Friday, April 26, 2013

Nice iOS Snippet for sayin' "Hi Mom!"

Just a quick one from the forge: when debugging my iOS code for my game I like to use the "Hi Mom!" method.

Image of elderly lady in a hat - original source seems to be Huff Post (after some Google Image searching)
Hi Mom!  (Photo credit: Huffington Post)
What's that you say?  "Hi Mom"....?

This is when you have lots of places where your code prints out something - Hi Mom is fine, tho' you often want something more informative - but the key is it prints out on the console, and you can trace its execution by checking these points, and the data output at those times.  It's the best debugging technique I know.

It's the traditional "printf" style of debugging as some call it.  An elite coder friend who coined the term did it I think because "Hi Mom" is really quick and memorable - it highlights the fact that when you're doing this kind of debugging you want a quick edit-compile-run loop so lots of typing is a pain.  And "Hi Mom" is short.  It's just flagging that you reached that point.

It seems pretty obvious perhaps, but in these days of high-powered IDE's (like XCode) and symbolic debuggers that lead you by the nose through your code as it runs, it might seem that Hi Mom is a bit past it and long in the tooth.  Far from the truth!

It might also seem like hard work - writing more code to debug the code I've already got?  Wrong again!

Symbolic debuggers are a pain sometimes - they don't always work especially if your bug has messed up the stack.  Getting a breakpoint just where and when you need it is not always straight forward.  Getting information about the variables you want to see in the right format doesn't always come easy either.  When code is multi-threaded or backgrounding, or you have to interact with the UI using the debugger is not always convenient.

So Hi Mom has some mileage here, even in these days of magic IDE's.

What about all that work typing tho' - especially when Objective-C does not give you a nice __FILE__ or __LINE__ macro to use like C++ does?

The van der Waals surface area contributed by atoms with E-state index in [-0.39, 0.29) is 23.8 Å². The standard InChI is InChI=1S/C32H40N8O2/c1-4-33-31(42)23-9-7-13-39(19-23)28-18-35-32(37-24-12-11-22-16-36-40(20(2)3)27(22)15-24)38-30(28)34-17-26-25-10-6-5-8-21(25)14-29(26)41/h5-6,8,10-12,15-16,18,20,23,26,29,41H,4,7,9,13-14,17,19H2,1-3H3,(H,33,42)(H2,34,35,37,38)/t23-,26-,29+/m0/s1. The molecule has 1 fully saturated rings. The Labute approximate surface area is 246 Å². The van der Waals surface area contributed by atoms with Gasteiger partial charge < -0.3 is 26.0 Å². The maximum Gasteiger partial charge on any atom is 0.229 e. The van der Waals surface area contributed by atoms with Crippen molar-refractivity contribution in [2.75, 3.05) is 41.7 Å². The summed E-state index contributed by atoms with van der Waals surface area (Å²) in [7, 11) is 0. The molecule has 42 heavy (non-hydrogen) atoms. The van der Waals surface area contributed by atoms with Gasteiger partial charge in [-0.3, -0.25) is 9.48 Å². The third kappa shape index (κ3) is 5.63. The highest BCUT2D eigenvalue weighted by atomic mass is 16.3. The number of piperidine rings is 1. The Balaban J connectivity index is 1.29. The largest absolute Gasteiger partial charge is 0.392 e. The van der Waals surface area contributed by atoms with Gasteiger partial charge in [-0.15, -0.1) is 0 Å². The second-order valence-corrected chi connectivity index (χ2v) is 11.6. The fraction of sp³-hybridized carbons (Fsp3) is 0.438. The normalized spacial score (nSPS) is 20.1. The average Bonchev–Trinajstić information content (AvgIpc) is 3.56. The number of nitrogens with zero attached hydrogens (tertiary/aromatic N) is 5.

Here's a nice snippet I came up with that I'm using a lot - its a macro which uses a bit of token pasting:

#define MARK(object) NSLog(@"%@::%@ MARK - %s: %@", \
        NSStringFromClass([self class]), \
        NSStringFromSelector(_cmd), #object, object)

It gives me output that looks like this:
2013-04-26 22:21:31.994 Ethex2080[24072:c07]\
 UIStateManager::graphSearchFromNode:toNode: MARK - nodeStart: Location #501

Breaking this down:

  • The time stamp and binary name come from NSLog
  • the class name and method name come from the two "NSStringFrom..." functions
  • MARK (my version of "Hi Mom!") tells me its from a "MARK" macro call 
    • so I can see from the console what it is, if I have forgotten to remove one
  • The string nodeStart: is the name of the variable 
    • (from a c-pre-processor token paste, the #object) and 
  • then the results of calling the -(NSString *)description function on that variable.

In fact I put it in my global project declarations file which is one of the headers which gets included in my precompiled header.  That way its always available in any code I write in the project, without having to go hunting for the include or import:

//
// Prefix.pch

#ifdef __OBJC__
#import <UIKit/UIKit.h>
#import <Foundation/Foundation.h>

#import "cocos2d.h"

#import "Ethex2080Utils.h"
#endif

Now in my code that I'm debugging I can quickly drop in a statement like this:

- (void)doSomethingWeird:(NSArray *)someStuff
{
    MARK(someStuff);

    // rest of stuff
}

This gives me a nice debug line with
  • the name of the class
  • the name of the function that is running
  • the name of a key variable I'm dumping
  • the description (dump) of that variable
Benefits are:
  • ultra quick to type - no need to type the name of the variable even
  • easy to find and remove before I do my git commit
  • being a macro it can capture the name of the function (a debug function could not)
Feel free to use this if it helps (I hereby place this snippet in the public domain) and good luck as you "Hi Mom" your way to bug-free code!